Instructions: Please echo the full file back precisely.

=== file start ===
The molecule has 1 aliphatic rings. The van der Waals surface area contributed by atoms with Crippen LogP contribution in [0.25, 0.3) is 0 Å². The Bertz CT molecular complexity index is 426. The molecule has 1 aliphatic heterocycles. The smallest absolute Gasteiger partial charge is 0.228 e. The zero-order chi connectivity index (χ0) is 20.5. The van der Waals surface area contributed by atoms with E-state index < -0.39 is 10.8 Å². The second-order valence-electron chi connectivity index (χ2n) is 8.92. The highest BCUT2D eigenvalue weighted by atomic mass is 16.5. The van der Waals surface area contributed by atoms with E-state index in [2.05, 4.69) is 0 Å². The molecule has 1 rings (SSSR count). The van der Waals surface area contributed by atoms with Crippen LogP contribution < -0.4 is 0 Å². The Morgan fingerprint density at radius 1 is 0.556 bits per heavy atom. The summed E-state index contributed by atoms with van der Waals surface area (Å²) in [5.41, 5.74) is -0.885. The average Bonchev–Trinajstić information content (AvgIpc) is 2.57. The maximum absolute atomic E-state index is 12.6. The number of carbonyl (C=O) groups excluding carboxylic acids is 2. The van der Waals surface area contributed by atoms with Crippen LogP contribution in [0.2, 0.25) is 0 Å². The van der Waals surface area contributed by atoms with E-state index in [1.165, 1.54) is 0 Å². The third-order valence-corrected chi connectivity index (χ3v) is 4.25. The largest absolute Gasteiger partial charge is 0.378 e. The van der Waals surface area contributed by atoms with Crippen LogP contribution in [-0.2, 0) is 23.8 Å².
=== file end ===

The molecule has 1 aliphatic rings. The van der Waals surface area contributed by atoms with Crippen LogP contribution in [0.25, 0.3) is 0 Å². The Bertz CT molecular complexity index is 426. The molecule has 1 aliphatic heterocycles. The smallest absolute Gasteiger partial charge is 0.228 e. The zero-order chi connectivity index (χ0) is 20.5. The van der Waals surface area contributed by atoms with E-state index < -0.39 is 10.8 Å². The second-order valence-electron chi connectivity index (χ2n) is 8.92. The highest BCUT2D eigenvalue weighted by atomic mass is 16.5. The van der Waals surface area contributed by atoms with E-state index in [2.05, 4.69) is 0 Å². The molecule has 1 rings (SSSR count). The van der Waals surface area contributed by atoms with Crippen LogP contribution < -0.4 is 0 Å². The Morgan fingerprint density at radius 1 is 0.556 bits per heavy atom. The summed E-state index contributed by atoms with van der Waals surface area (Å²) in [5.41, 5.74) is -0.885. The average Bonchev–Trinajstić information content (AvgIpc) is 2.57. The maximum absolute atomic E-state index is 12.6. The number of carbonyl (C=O) groups excluding carboxylic acids is 2. The van der Waals surface area contributed by atoms with Crippen LogP contribution in [0.2, 0.25) is 0 Å². The van der Waals surface area contributed by atoms with E-state index in [1.165, 1.54) is 0 Å². The third-order valence-corrected chi connectivity index (χ3v) is 4.25. The largest absolute Gasteiger partial charge is 0.378 e. The van der Waals surface area contributed by atoms with Crippen LogP contribution in [-0.2, 0) is 23.8 Å².